I see parents and families as forcing change, and I think citizens force change. For us to get where we want to go, one of the most important things for us to think about is our civic role. What is the kind of society we want to engage citizens in? What is our role? And as an engaged citizen, I’ve always felt my role is to be a good parent and a good grandparent, to be engaged in the teaching and learning of my children and my grandchildren, but I have to devote a certain amount of my energy as well, and this has been my profession to the children and grandchildren that aren’t mine.
This is an economic issue, this is a civic issue, this is a family issue, and this is an individual issue. At some point, if we can stop seeing everything as “them versus us,” it can be seen as our issue. I think that’s where leadership matters. We’ve forgotten the leadership role of the civic sector. It’s easy to take shots at what No Child Left Behind was supposed to do, but it was never going to be able to do it all by itself. This is really about what’s the unfinished business, and who’s going to take it on.
Question: Where do you see good leadership coming from on these issues, whether it’s at the institutional level, at the philanthropic level, or at the policy level? Who do you think is doing the most effective and innovative work right now?
Lomax: At the practitioner level, a lot of good work is being done in both traditional schools and charters. I still think those are innovation centers, and that work isn’t getting scaled sufficiently.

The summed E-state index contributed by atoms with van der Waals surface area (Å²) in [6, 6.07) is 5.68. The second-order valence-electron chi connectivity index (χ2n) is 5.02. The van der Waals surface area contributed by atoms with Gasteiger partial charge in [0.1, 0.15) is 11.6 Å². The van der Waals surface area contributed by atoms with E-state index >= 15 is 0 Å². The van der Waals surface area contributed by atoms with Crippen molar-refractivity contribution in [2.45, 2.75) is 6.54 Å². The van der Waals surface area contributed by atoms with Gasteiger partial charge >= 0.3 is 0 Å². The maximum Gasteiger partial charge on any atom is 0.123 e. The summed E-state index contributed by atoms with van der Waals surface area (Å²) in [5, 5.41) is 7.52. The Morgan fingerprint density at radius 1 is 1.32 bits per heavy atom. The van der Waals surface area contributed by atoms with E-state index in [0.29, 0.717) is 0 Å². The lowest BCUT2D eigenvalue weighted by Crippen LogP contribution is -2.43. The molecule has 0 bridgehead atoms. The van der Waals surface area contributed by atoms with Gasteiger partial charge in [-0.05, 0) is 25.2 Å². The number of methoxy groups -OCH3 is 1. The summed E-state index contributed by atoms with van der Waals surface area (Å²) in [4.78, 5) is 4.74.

One of the things that I do see, which is a very hopeful sign, is many more college-ready high school graduates of color than I have ever seen before. In 1997, I became the president of a historically Black college, Dillard University in New Orleans. Dillard drew a lot of its students from New Orleans and from Mississippi, Alabama and Texas. We had students who had been at the top of their high school class who required multiple remediations their freshman year. That had a big impact on persistence in graduation rates. Today, I see significantly greater numbers of high school graduates of color coming to historically Black colleges. This is really important because at historically Black colleges, 75 percent of students are Pell-eligible and 50 percent are first in their generation.
I think one of the other things that has happened over the last 20 years is that Black and Brown kids have now internalized this notion that they should be continuing their education beyond high school. Our research shows that Black parents see a college degree as the gold standard of accomplishment for their children. That again is an expectation change, and it is critically important.